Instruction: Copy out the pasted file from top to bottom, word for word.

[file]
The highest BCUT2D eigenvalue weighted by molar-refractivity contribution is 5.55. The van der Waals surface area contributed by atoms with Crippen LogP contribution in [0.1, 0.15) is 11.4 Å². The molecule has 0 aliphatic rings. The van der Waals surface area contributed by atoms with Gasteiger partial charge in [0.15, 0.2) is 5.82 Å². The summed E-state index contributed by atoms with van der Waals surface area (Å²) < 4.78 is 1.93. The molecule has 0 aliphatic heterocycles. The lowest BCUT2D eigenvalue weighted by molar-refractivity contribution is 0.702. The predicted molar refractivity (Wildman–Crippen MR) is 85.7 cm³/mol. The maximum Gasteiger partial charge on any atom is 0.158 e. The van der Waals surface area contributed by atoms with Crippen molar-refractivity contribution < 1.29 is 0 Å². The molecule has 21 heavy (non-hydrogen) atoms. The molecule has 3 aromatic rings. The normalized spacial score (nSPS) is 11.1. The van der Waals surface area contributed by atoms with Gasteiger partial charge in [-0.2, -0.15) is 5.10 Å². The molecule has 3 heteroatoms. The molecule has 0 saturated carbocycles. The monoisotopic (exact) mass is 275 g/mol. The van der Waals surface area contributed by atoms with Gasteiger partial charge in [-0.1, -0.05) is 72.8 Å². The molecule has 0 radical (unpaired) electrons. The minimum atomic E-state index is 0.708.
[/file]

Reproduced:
The highest BCUT2D eigenvalue weighted by molar-refractivity contribution is 5.55. The van der Waals surface area contributed by atoms with Crippen LogP contribution in [0.1, 0.15) is 11.4 Å². The molecule has 0 aliphatic rings. The van der Waals surface area contributed by atoms with Gasteiger partial charge in [0.15, 0.2) is 5.82 Å². The summed E-state index contributed by atoms with van der Waals surface area (Å²) < 4.78 is 1.93. The molecule has 0 aliphatic heterocycles. The lowest BCUT2D eigenvalue weighted by molar-refractivity contribution is 0.702. The predicted molar refractivity (Wildman–Crippen MR) is 85.7 cm³/mol. The maximum Gasteiger partial charge on any atom is 0.158 e. The van der Waals surface area contributed by atoms with Crippen molar-refractivity contribution < 1.29 is 0 Å². The molecule has 21 heavy (non-hydrogen) atoms. The molecule has 3 aromatic rings. The normalized spacial score (nSPS) is 11.1. The van der Waals surface area contributed by atoms with Gasteiger partial charge in [-0.2, -0.15) is 5.10 Å². The molecule has 3 heteroatoms. The molecule has 0 saturated carbocycles. The monoisotopic (exact) mass is 275 g/mol. The van der Waals surface area contributed by atoms with Gasteiger partial charge in [-0.1, -0.05) is 72.8 Å². The molecule has 0 radical (unpaired) electrons. The minimum atomic E-state index is 0.708.